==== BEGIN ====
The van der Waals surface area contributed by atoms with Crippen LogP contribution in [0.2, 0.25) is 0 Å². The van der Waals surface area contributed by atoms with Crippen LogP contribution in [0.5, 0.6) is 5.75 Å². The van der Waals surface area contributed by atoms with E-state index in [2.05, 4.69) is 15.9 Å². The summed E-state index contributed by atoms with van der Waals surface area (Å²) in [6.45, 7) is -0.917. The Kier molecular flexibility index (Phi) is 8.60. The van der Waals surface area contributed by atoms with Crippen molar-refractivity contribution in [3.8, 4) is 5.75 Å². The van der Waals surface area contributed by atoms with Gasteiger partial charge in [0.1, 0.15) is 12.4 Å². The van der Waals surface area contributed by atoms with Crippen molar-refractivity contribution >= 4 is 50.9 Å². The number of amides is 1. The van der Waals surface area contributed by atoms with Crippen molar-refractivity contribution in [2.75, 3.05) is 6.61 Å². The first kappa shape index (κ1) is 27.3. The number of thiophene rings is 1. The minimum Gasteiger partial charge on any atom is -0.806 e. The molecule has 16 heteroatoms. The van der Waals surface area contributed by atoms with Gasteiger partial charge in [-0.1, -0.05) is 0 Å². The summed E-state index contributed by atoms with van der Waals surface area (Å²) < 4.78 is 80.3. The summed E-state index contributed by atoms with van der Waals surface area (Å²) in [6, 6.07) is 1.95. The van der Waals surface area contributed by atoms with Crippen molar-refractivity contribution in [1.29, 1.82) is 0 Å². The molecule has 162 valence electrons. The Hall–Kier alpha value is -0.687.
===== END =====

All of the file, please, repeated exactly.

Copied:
The van der Waals surface area contributed by atoms with Crippen LogP contribution in [0.2, 0.25) is 0 Å². The van der Waals surface area contributed by atoms with Crippen LogP contribution in [0.5, 0.6) is 5.75 Å². The van der Waals surface area contributed by atoms with E-state index in [2.05, 4.69) is 15.9 Å². The summed E-state index contributed by atoms with van der Waals surface area (Å²) in [6.45, 7) is -0.917. The Kier molecular flexibility index (Phi) is 8.60. The van der Waals surface area contributed by atoms with Crippen molar-refractivity contribution in [3.8, 4) is 5.75 Å². The van der Waals surface area contributed by atoms with Gasteiger partial charge in [0.1, 0.15) is 12.4 Å². The van der Waals surface area contributed by atoms with Crippen molar-refractivity contribution >= 4 is 50.9 Å². The number of amides is 1. The van der Waals surface area contributed by atoms with Crippen molar-refractivity contribution in [2.75, 3.05) is 6.61 Å². The first kappa shape index (κ1) is 27.3. The number of thiophene rings is 1. The minimum Gasteiger partial charge on any atom is -0.806 e. The molecule has 16 heteroatoms. The van der Waals surface area contributed by atoms with Gasteiger partial charge in [-0.1, -0.05) is 0 Å². The summed E-state index contributed by atoms with van der Waals surface area (Å²) < 4.78 is 80.3. The summed E-state index contributed by atoms with van der Waals surface area (Å²) in [6, 6.07) is 1.95. The van der Waals surface area contributed by atoms with Crippen molar-refractivity contribution in [1.29, 1.82) is 0 Å². The molecule has 162 valence electrons. The Hall–Kier alpha value is -0.687.